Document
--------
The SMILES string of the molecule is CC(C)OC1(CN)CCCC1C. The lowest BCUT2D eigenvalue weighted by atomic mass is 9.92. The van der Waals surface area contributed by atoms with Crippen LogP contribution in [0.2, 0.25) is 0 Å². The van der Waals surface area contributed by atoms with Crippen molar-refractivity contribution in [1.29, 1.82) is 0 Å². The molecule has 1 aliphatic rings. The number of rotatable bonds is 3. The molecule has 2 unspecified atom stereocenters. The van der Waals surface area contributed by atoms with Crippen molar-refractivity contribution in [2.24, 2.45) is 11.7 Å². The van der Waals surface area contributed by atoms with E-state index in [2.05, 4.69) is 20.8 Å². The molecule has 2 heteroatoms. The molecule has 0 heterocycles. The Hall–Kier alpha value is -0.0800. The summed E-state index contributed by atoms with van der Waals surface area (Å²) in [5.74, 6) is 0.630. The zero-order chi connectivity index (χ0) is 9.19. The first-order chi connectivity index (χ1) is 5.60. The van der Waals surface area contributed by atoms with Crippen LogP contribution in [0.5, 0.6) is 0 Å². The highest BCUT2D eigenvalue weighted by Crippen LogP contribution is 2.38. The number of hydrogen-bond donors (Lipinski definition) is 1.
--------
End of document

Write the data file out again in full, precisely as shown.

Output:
The SMILES string of the molecule is CC(C)OC1(CN)CCCC1C. The lowest BCUT2D eigenvalue weighted by atomic mass is 9.92. The van der Waals surface area contributed by atoms with Crippen LogP contribution in [0.2, 0.25) is 0 Å². The van der Waals surface area contributed by atoms with Crippen molar-refractivity contribution in [1.29, 1.82) is 0 Å². The molecule has 1 aliphatic rings. The number of rotatable bonds is 3. The molecule has 2 unspecified atom stereocenters. The van der Waals surface area contributed by atoms with Crippen molar-refractivity contribution in [2.24, 2.45) is 11.7 Å². The van der Waals surface area contributed by atoms with E-state index in [2.05, 4.69) is 20.8 Å². The molecule has 2 heteroatoms. The molecule has 0 heterocycles. The Hall–Kier alpha value is -0.0800. The summed E-state index contributed by atoms with van der Waals surface area (Å²) in [5.74, 6) is 0.630. The zero-order chi connectivity index (χ0) is 9.19. The first-order chi connectivity index (χ1) is 5.60. The van der Waals surface area contributed by atoms with Crippen LogP contribution in [0.5, 0.6) is 0 Å². The highest BCUT2D eigenvalue weighted by Crippen LogP contribution is 2.38. The number of hydrogen-bond donors (Lipinski definition) is 1.